This hotel does an okay breakfast. Not great. But edible. If you don’t mind eating, for example, linoleum.

The hotel’s flagship dish is a premade omelet that looks and tastes like industrial plastic. The biscuits are hockey pucks. The gravy is not unlike commercial adhesive. And the sausage—I know from experience—will turn your bowels into stone.

This morning, the lobby is full of people waiting to eat. Everyone is hungry. Everyone is fussy. They are grumbling and murmuring like the Children of Israel. I am among them.

We come from all walks.

There is a girl’s softball team, clad in uniforms. There is a group of workmen, wearing neon vests and boots; they look like they could eat a whole cow.

There is a gaggle of business guys in nice suits, dragging roller bags. These men are constantly thumbing away on their phones, wearing Bluetooth earbuds, and having animated conversations with invisible people.

A group of young men in ultra-tight cycling attire, wearing jerseys covered in corporate logos even though nobody pays these people to ride their $32,000 cycles.

And there are three Mennonite families, dressed in dark colors and modest clothing.

Enter Carolyn.

Our entire dining room experience is managed by one woman. She is a meek woman. Older. The mother of six. She lives in North Alabama. She drives 45 minutes to work every morning. She works doubles shifts most days.

After she works the breakfast shift, she cleans rooms and does laundry. She makes her living cleans up our mess.

Carolyn is a woman who looks like your grandmother. Sweet face. Small stature. Slightly bent from the decades of hard work.

She sees the crowd of people waiting in line for breakfast, and she realizes that this is all her fault. She is behind schedule this morning because her daughter is pregnant, and Carolyn was at the ER all night with her daughter, making sure the baby was okay.

This morning, Carolyn is no match for us, the multiplying herd of angry customers. She is in the weeds. She has nobody to help her. And this morning’s crowd of hungry water buffalos just keeps getting bigger.

And that’s when it happens.

A young woman from the Mennonite family notices that Carolyn is having trouble. She approaches Carolyn.

“Ma’am,” asks the girl, who is probably 14 years old, “is there anything I can do to help you?”

The 14-year-old girl is soon joined by several younger girls who also want to help. These girls are maybe 8 and 9 years old. All Mennoninte. All dressed in dark colors and simple fashions.

“I could use some help,” says Carolyn. “Yes, please.”

The little girls move into the kitchen like a small army. The girls have soon taken over the kitchen. In a few moments, 8- and 9-year-olds are carrying steaming hotel pans of sausage, eggs, and gravy.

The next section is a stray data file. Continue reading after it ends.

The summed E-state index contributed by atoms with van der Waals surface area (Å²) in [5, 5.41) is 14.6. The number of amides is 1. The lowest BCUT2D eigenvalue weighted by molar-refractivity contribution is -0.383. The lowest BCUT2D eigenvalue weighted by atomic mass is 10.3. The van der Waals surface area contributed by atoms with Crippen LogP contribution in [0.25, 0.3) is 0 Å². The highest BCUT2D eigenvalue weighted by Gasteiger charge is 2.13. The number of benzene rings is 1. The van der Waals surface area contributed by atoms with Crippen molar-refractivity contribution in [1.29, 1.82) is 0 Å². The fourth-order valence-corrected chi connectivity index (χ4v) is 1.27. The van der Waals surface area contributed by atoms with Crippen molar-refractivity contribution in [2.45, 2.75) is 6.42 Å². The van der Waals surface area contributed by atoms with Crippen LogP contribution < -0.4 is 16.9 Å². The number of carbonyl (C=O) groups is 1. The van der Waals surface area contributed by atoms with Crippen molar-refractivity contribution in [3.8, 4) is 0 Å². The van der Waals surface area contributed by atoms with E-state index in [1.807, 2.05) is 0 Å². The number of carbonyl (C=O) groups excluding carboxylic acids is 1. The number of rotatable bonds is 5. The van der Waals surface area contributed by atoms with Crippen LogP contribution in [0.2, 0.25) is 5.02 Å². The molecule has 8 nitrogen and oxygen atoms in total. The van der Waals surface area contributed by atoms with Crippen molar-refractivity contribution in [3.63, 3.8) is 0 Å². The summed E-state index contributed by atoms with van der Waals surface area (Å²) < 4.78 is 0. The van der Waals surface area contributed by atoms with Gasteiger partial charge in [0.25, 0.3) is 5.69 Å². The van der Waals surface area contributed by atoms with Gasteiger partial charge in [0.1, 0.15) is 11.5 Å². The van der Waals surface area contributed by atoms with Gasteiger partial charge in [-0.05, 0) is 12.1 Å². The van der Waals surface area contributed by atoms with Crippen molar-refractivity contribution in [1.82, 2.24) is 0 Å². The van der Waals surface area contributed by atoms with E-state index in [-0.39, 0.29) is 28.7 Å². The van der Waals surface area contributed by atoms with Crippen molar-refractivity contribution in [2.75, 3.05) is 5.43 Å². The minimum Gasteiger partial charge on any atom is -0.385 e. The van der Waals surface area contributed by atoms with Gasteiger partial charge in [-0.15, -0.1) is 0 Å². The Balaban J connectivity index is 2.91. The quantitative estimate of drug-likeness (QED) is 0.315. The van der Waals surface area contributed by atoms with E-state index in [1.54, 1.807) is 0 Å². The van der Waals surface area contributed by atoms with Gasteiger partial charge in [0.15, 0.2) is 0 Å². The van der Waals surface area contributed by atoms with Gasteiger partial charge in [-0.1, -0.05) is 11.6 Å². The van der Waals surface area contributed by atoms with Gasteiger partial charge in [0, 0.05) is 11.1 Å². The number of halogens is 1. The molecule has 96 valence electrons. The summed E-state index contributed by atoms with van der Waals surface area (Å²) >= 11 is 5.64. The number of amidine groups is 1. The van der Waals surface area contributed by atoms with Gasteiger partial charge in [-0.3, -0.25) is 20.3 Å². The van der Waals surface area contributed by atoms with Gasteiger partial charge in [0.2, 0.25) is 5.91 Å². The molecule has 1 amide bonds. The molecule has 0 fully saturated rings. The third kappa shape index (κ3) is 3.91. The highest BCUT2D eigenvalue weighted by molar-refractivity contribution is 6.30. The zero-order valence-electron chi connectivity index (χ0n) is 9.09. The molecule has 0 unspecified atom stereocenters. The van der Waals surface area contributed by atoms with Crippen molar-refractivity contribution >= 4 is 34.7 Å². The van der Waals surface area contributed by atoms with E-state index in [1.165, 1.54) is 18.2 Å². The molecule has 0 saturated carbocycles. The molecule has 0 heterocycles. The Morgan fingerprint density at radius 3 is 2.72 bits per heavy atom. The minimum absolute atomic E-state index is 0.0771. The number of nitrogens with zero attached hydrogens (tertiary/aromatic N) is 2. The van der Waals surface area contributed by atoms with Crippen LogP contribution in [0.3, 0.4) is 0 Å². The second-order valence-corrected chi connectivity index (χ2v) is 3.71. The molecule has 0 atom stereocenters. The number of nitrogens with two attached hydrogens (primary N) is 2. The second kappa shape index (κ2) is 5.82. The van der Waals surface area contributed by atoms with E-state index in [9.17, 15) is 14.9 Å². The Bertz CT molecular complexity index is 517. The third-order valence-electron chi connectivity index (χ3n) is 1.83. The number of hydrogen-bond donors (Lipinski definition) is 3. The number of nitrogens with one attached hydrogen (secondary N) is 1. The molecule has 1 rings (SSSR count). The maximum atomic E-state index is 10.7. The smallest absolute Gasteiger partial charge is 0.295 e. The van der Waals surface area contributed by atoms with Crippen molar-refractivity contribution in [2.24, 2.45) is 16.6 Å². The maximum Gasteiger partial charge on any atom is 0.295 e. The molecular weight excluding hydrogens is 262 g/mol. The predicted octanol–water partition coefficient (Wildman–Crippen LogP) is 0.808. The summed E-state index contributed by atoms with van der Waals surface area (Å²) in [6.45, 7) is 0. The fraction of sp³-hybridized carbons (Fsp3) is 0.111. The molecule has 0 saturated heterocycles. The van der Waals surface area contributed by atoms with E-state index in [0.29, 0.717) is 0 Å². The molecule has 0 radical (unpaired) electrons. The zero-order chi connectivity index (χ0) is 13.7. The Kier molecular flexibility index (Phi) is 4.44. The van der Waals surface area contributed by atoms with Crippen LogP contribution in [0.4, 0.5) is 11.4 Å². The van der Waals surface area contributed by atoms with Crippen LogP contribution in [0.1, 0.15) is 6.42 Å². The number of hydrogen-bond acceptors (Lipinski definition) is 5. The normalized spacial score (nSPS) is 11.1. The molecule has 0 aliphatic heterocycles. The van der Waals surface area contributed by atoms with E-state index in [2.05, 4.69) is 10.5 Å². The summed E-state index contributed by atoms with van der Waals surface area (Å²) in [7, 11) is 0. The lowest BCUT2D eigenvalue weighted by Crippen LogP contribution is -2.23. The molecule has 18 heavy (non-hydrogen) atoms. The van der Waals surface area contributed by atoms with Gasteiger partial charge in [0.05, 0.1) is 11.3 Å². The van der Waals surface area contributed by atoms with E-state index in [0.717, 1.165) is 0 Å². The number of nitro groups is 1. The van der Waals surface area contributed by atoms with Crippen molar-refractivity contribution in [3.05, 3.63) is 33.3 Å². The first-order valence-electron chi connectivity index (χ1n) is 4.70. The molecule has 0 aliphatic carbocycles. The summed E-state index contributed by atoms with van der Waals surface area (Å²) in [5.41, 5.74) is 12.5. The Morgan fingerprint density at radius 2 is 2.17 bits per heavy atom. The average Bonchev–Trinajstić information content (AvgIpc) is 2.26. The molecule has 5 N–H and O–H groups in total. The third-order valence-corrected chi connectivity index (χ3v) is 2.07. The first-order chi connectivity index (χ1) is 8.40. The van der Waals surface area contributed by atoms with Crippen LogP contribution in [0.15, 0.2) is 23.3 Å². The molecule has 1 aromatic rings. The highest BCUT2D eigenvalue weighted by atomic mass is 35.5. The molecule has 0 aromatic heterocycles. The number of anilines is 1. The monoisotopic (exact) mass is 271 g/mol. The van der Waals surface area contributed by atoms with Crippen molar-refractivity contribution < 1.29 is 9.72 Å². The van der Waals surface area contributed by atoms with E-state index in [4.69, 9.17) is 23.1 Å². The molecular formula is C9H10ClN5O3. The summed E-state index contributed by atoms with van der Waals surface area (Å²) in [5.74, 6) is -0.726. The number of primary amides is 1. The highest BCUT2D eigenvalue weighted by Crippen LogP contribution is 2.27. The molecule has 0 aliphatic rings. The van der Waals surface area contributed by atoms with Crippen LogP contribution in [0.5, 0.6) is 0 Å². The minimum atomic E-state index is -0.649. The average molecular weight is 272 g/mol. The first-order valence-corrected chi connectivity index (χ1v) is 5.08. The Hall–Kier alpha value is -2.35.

Then the girls’ mothers get involved.

Soon, the whole dining room is being tended by Mennonite women, who are refilling coffee urns, taking dirty plates, sweeping floors, and stocking the buffet.

The mass of hotel customers courses through the food-line like a military offensive operation. They wipe out the whole buffet. But the Mennonite women are not fazed. They keep restocking. All the customers are satisfied.

And when breakfast is over, the Mennonite women are cleaning tables, polishing floors, and washing dishes. After a while, the dining room is vacant. And only a few young Mennonite women are left, wiping down tables and taking out the trash.

That’s when it occurs to me.

The Mennonite family has not yet eaten. They have worked. They have waited on everyone else. But they have not eaten themselves.

Carolyn realizes this and apologizes profusely. She is so embarrassed. The hotel is slap out of food.

“I am so sorry,” she says.

The Mennonite women shower Carolyn with “don’t-worry-about-its and it’s-okays, and they tell her “We’ll just go get breakfast somewhere else.”

Carolyn walks into the dining room and looks around. The room looks spotless.

“I don’t know how to say thank you,” Carolyn says to the 14-year-old.

“And you’ll never have to,” says the girl.


  1. Mac - May 25, 2023 12:18 pm

    Clearly people who walk the talk of their faith! What a wonderful example of Godly love and service!

  2. beckybelle - May 25, 2023 1:47 pm

    Angels in disguise…

  3. pattymack43 - May 25, 2023 5:16 pm

    ❤️❤️❤️. Thank you one and all!! And thanks to you, Sean, for the reminder! Blessings!!

  4. JeninTen - May 25, 2023 6:47 pm

    Love this story. Such an inspiration to stop grumbling and help serve, without expecting anything in return. Thank you for testifying to this act of love.


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